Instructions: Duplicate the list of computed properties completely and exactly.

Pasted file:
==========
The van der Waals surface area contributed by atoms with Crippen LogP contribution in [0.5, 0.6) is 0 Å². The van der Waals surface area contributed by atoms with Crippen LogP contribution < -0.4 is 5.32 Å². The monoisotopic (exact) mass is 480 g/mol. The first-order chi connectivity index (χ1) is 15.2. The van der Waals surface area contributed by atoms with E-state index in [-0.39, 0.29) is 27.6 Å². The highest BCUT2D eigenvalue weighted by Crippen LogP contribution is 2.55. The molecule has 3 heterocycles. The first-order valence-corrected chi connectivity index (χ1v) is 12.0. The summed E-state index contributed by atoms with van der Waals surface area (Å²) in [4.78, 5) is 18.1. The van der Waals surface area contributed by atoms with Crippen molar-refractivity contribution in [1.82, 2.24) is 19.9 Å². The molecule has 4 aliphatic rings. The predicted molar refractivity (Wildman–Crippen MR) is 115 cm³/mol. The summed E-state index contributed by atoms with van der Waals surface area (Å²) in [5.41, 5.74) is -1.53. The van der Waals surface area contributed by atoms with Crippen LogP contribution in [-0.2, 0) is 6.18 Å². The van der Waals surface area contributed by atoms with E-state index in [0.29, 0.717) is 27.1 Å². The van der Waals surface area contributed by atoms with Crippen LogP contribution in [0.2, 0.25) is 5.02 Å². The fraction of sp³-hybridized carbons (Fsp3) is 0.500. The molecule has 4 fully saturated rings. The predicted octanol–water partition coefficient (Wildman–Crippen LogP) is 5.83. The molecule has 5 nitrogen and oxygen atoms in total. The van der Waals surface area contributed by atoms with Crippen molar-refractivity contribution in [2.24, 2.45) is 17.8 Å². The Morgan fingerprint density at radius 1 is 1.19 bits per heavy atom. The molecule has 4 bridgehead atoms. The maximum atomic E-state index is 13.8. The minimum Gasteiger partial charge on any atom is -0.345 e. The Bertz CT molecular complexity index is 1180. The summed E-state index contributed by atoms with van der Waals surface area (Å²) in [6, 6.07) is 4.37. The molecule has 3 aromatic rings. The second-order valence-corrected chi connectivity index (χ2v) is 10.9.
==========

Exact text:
The van der Waals surface area contributed by atoms with Crippen LogP contribution in [0.5, 0.6) is 0 Å². The van der Waals surface area contributed by atoms with Crippen LogP contribution < -0.4 is 5.32 Å². The monoisotopic (exact) mass is 480 g/mol. The first-order chi connectivity index (χ1) is 15.2. The van der Waals surface area contributed by atoms with E-state index in [-0.39, 0.29) is 27.6 Å². The highest BCUT2D eigenvalue weighted by Crippen LogP contribution is 2.55. The molecule has 3 heterocycles. The first-order valence-corrected chi connectivity index (χ1v) is 12.0. The summed E-state index contributed by atoms with van der Waals surface area (Å²) in [4.78, 5) is 18.1. The van der Waals surface area contributed by atoms with Crippen molar-refractivity contribution in [1.82, 2.24) is 19.9 Å². The molecule has 4 aliphatic rings. The predicted molar refractivity (Wildman–Crippen MR) is 115 cm³/mol. The summed E-state index contributed by atoms with van der Waals surface area (Å²) in [5.41, 5.74) is -1.53. The van der Waals surface area contributed by atoms with Crippen LogP contribution in [-0.2, 0) is 6.18 Å². The van der Waals surface area contributed by atoms with E-state index in [0.29, 0.717) is 27.1 Å². The van der Waals surface area contributed by atoms with Crippen LogP contribution in [0.2, 0.25) is 5.02 Å². The fraction of sp³-hybridized carbons (Fsp3) is 0.500. The molecule has 4 fully saturated rings. The predicted octanol–water partition coefficient (Wildman–Crippen LogP) is 5.83. The molecule has 5 nitrogen and oxygen atoms in total. The van der Waals surface area contributed by atoms with Crippen molar-refractivity contribution in [2.24, 2.45) is 17.8 Å². The Morgan fingerprint density at radius 1 is 1.19 bits per heavy atom. The molecule has 4 bridgehead atoms. The maximum atomic E-state index is 13.8. The minimum Gasteiger partial charge on any atom is -0.345 e. The Bertz CT molecular complexity index is 1180. The summed E-state index contributed by atoms with van der Waals surface area (Å²) in [6, 6.07) is 4.37. The molecule has 3 aromatic rings. The second-order valence-corrected chi connectivity index (χ2v) is 10.9.